• ill-treated, with reports citing prevention of access to appropriate food and warm clothing;
  • shackled with leg cuffs, which Ms Mtetwa requested the Zimbabwe Prison and Correctional Services remove when he appeared in court; and
  • denied the right to a third bail hearing being heard in open court. Members of the public and media practitioners have been barred from attending.

IBAHRI Co-Chair and former Justice of the High Court of Australia (1996 – 2006), the Hon Michael Kirby AC CMG, commented: ‘The IBAHRI reminds the Zimbabwean authorities that Article 14(1) of the International Covenant on Civil and Political Rights provides “everyone shall be entitled to a fair and public hearing by a competent, independent and impartial tribunal established by law.” Denying Mr Chin’ono the right to have his bail hearing heard in open court, when the issue is of public interest, is a direct contravention of this well-established international legal instrument. Further, Article 9 of the African Charter on Human and Peoples’ Rights also protects free expression, as does Article 19 of the Universal Declaration of Human Rights. Zimbabwean President Mnangagwa had said that he would support greater freedom of expression after his predecessor Robert Mugabe was deposed. It is now time for journalists and lawyers to benefit from that aspiration.’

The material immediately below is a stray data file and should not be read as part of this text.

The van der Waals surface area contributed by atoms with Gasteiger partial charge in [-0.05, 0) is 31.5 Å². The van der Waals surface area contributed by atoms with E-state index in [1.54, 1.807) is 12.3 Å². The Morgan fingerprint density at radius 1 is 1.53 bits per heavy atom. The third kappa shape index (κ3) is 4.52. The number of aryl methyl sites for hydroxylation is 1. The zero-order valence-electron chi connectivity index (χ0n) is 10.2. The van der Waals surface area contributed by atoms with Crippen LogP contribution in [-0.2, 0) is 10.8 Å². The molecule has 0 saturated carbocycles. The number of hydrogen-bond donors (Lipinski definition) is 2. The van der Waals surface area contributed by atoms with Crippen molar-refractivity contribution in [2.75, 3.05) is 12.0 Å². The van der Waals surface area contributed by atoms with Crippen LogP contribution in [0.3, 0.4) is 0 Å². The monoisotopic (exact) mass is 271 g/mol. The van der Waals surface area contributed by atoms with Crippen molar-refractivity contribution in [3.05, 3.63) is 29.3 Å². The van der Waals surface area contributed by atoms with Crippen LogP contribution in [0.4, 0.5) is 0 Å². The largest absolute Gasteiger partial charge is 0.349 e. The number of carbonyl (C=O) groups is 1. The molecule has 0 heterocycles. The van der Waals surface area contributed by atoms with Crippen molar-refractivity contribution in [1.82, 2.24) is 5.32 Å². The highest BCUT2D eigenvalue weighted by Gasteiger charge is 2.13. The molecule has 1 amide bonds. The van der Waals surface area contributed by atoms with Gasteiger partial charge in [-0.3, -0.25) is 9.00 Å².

On 24 June 2020, the IBAHRI addressed an open letter to President Mnangagwa, urging him to release lawyers arrested for carrying out their professional duties and to respect the independence of the legal profession.

IBAHRI Co-Chair, and immediate past Secretary-General of the Swedish Bar Association, Anne Ramberg Dr jur hc stated: ‘The IBAHRI is extremely concerned by the pattern of systemic harassment, humiliation, intimidation and confinement by the Zimbabwean authorities of people who have different perspectives and/or expose situations that are detrimental to society. The freedoms of expression and access to information are inalienable rights enshrined in Zimbabwe's national, regional and international commitments, including the 1991 Windhoek Declaration. The intimidation and arbitrary detention of Zimbabwean journalists are completely contrary to these obligations. A free press is a fundamental human right and essential to democracy. Mr Chin’ono is an investigative journalist and should be released.’


Notes to the Editor

  1. The International Bar Association (IBA), the global voice of the legal profession, is the foremost organisation for international legal practitioners, bar associations and law societies. Established in 1947, shortly after the creation of the United Nations, it was born out of the conviction that an organisation made up of the world's bar associations could contribute to global stability and peace through the administration of justice.
  2. The International Bar Association’s Human Rights Institute (IBAHRI), an autonomous and financially independent entity, works to promote, protect and enforce human rights under a just rule of law, and to preserve the independence of the judiciary and the legal profession worldwide.